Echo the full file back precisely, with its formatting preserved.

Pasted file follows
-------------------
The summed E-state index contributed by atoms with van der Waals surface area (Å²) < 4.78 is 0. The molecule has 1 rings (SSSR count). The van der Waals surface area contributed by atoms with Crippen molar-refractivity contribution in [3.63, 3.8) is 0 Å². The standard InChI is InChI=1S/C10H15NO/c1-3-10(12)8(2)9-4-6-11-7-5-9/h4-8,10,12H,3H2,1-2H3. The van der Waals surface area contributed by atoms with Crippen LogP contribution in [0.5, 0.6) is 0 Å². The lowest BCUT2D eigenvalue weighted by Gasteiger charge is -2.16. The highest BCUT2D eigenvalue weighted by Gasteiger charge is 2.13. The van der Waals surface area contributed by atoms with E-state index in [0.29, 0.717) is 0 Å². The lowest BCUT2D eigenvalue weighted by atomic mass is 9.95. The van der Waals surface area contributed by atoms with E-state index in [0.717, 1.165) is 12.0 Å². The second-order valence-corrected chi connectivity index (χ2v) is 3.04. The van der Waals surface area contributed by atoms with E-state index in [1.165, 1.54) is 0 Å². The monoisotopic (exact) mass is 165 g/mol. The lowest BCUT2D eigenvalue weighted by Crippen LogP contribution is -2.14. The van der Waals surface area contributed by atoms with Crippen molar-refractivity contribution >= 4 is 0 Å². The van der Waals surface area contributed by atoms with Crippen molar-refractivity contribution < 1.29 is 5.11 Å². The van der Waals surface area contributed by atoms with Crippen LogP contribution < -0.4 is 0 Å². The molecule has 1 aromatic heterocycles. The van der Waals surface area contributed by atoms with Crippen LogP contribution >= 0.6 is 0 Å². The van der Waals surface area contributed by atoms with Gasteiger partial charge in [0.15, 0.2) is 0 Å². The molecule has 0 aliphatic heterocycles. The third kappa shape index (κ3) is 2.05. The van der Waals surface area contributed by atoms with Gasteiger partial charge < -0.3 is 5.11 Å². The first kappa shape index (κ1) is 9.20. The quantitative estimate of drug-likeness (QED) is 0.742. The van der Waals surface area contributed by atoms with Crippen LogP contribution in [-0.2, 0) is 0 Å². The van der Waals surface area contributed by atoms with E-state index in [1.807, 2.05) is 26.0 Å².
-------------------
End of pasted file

The summed E-state index contributed by atoms with van der Waals surface area (Å²) < 4.78 is 0. The molecule has 1 rings (SSSR count). The van der Waals surface area contributed by atoms with Crippen molar-refractivity contribution in [3.63, 3.8) is 0 Å². The standard InChI is InChI=1S/C10H15NO/c1-3-10(12)8(2)9-4-6-11-7-5-9/h4-8,10,12H,3H2,1-2H3. The van der Waals surface area contributed by atoms with Crippen LogP contribution in [0.5, 0.6) is 0 Å². The lowest BCUT2D eigenvalue weighted by Gasteiger charge is -2.16. The highest BCUT2D eigenvalue weighted by Gasteiger charge is 2.13. The van der Waals surface area contributed by atoms with E-state index in [0.29, 0.717) is 0 Å². The lowest BCUT2D eigenvalue weighted by atomic mass is 9.95. The van der Waals surface area contributed by atoms with E-state index in [0.717, 1.165) is 12.0 Å². The second-order valence-corrected chi connectivity index (χ2v) is 3.04. The van der Waals surface area contributed by atoms with E-state index in [1.165, 1.54) is 0 Å². The monoisotopic (exact) mass is 165 g/mol. The lowest BCUT2D eigenvalue weighted by Crippen LogP contribution is -2.14. The van der Waals surface area contributed by atoms with Crippen molar-refractivity contribution >= 4 is 0 Å². The van der Waals surface area contributed by atoms with Crippen molar-refractivity contribution < 1.29 is 5.11 Å². The van der Waals surface area contributed by atoms with Crippen LogP contribution < -0.4 is 0 Å². The molecule has 1 aromatic heterocycles. The van der Waals surface area contributed by atoms with Crippen LogP contribution >= 0.6 is 0 Å². The van der Waals surface area contributed by atoms with Gasteiger partial charge in [0.15, 0.2) is 0 Å². The molecule has 0 aliphatic heterocycles. The third kappa shape index (κ3) is 2.05. The van der Waals surface area contributed by atoms with Gasteiger partial charge < -0.3 is 5.11 Å². The first kappa shape index (κ1) is 9.20. The quantitative estimate of drug-likeness (QED) is 0.742. The van der Waals surface area contributed by atoms with Crippen LogP contribution in [-0.2, 0) is 0 Å². The van der Waals surface area contributed by atoms with E-state index in [1.807, 2.05) is 26.0 Å².